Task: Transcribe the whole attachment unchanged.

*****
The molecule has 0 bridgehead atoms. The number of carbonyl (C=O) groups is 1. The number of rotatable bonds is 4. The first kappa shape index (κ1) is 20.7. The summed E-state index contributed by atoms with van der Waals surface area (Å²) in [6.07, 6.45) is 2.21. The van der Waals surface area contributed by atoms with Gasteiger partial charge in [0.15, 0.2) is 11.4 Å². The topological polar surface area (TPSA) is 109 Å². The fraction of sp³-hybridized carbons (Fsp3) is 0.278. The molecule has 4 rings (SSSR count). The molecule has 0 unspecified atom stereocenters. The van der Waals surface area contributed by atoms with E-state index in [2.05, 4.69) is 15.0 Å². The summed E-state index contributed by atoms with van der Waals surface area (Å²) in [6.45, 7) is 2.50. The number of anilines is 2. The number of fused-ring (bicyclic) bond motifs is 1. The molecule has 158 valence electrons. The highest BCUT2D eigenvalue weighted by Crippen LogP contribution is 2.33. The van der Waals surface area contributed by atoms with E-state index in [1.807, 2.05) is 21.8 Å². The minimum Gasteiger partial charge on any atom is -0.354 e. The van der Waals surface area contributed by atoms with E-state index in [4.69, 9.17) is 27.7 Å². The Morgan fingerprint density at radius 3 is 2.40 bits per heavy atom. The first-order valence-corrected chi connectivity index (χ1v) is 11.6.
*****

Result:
The molecule has 0 bridgehead atoms. The number of carbonyl (C=O) groups is 1. The number of rotatable bonds is 4. The first kappa shape index (κ1) is 20.7. The summed E-state index contributed by atoms with van der Waals surface area (Å²) in [6.07, 6.45) is 2.21. The van der Waals surface area contributed by atoms with Gasteiger partial charge in [0.15, 0.2) is 11.4 Å². The topological polar surface area (TPSA) is 109 Å². The fraction of sp³-hybridized carbons (Fsp3) is 0.278. The molecule has 4 rings (SSSR count). The molecule has 0 unspecified atom stereocenters. The van der Waals surface area contributed by atoms with E-state index in [2.05, 4.69) is 15.0 Å². The summed E-state index contributed by atoms with van der Waals surface area (Å²) in [6.45, 7) is 2.50. The number of anilines is 2. The number of fused-ring (bicyclic) bond motifs is 1. The molecule has 158 valence electrons. The highest BCUT2D eigenvalue weighted by Crippen LogP contribution is 2.33. The van der Waals surface area contributed by atoms with E-state index in [1.807, 2.05) is 21.8 Å². The minimum Gasteiger partial charge on any atom is -0.354 e. The van der Waals surface area contributed by atoms with E-state index in [4.69, 9.17) is 27.7 Å². The Morgan fingerprint density at radius 3 is 2.40 bits per heavy atom. The first-order valence-corrected chi connectivity index (χ1v) is 11.6.